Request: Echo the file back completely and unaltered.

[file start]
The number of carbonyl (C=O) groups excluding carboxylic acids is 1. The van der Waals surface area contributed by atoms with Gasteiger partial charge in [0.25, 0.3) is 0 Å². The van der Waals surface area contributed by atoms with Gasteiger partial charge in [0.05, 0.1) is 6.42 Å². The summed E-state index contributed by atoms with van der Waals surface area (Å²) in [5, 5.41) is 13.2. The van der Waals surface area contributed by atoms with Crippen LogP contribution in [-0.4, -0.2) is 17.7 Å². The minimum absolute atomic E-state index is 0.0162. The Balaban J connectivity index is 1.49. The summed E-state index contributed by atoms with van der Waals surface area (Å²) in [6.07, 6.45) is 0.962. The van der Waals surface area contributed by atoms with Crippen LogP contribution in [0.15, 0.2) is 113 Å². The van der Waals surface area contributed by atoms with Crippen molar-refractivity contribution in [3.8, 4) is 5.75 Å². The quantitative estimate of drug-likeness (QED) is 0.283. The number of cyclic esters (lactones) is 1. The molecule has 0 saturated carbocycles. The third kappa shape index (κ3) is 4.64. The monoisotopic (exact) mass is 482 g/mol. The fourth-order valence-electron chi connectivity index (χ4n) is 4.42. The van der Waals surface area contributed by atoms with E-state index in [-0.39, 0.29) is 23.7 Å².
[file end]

The number of carbonyl (C=O) groups excluding carboxylic acids is 1. The van der Waals surface area contributed by atoms with Gasteiger partial charge in [0.25, 0.3) is 0 Å². The van der Waals surface area contributed by atoms with Gasteiger partial charge in [0.05, 0.1) is 6.42 Å². The summed E-state index contributed by atoms with van der Waals surface area (Å²) in [5, 5.41) is 13.2. The van der Waals surface area contributed by atoms with Crippen LogP contribution in [-0.4, -0.2) is 17.7 Å². The minimum absolute atomic E-state index is 0.0162. The Balaban J connectivity index is 1.49. The summed E-state index contributed by atoms with van der Waals surface area (Å²) in [6.07, 6.45) is 0.962. The van der Waals surface area contributed by atoms with Crippen LogP contribution in [0.15, 0.2) is 113 Å². The van der Waals surface area contributed by atoms with Crippen molar-refractivity contribution in [3.8, 4) is 5.75 Å². The quantitative estimate of drug-likeness (QED) is 0.283. The number of cyclic esters (lactones) is 1. The molecule has 0 saturated carbocycles. The third kappa shape index (κ3) is 4.64. The monoisotopic (exact) mass is 482 g/mol. The fourth-order valence-electron chi connectivity index (χ4n) is 4.42. The van der Waals surface area contributed by atoms with E-state index in [-0.39, 0.29) is 23.7 Å².